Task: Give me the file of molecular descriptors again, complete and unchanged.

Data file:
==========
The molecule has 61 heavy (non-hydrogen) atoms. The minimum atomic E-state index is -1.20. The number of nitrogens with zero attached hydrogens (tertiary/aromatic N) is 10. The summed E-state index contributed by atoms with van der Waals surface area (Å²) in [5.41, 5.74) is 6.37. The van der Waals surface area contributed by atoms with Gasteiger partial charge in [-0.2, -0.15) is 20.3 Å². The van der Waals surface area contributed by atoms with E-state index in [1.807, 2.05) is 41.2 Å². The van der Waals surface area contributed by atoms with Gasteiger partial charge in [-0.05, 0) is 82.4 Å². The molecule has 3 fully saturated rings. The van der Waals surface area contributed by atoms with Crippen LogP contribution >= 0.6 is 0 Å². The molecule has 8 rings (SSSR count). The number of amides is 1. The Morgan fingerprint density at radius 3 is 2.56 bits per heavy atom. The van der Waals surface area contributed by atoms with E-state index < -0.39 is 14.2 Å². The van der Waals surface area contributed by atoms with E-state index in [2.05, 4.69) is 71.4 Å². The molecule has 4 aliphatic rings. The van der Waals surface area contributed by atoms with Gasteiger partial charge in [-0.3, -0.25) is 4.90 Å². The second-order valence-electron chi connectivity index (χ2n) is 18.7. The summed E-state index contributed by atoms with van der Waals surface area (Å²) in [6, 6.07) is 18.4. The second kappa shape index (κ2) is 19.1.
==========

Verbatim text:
The molecule has 61 heavy (non-hydrogen) atoms. The minimum atomic E-state index is -1.20. The number of nitrogens with zero attached hydrogens (tertiary/aromatic N) is 10. The summed E-state index contributed by atoms with van der Waals surface area (Å²) in [5.41, 5.74) is 6.37. The van der Waals surface area contributed by atoms with Gasteiger partial charge in [-0.2, -0.15) is 20.3 Å². The van der Waals surface area contributed by atoms with E-state index in [1.807, 2.05) is 41.2 Å². The van der Waals surface area contributed by atoms with Gasteiger partial charge in [-0.05, 0) is 82.4 Å². The molecule has 3 fully saturated rings. The van der Waals surface area contributed by atoms with Crippen LogP contribution >= 0.6 is 0 Å². The molecule has 8 rings (SSSR count). The number of amides is 1. The Morgan fingerprint density at radius 3 is 2.56 bits per heavy atom. The van der Waals surface area contributed by atoms with E-state index < -0.39 is 14.2 Å². The van der Waals surface area contributed by atoms with E-state index in [2.05, 4.69) is 71.4 Å². The molecule has 4 aliphatic rings. The van der Waals surface area contributed by atoms with Gasteiger partial charge in [-0.3, -0.25) is 4.90 Å². The second-order valence-electron chi connectivity index (χ2n) is 18.7. The summed E-state index contributed by atoms with van der Waals surface area (Å²) in [6, 6.07) is 18.4. The second kappa shape index (κ2) is 19.1.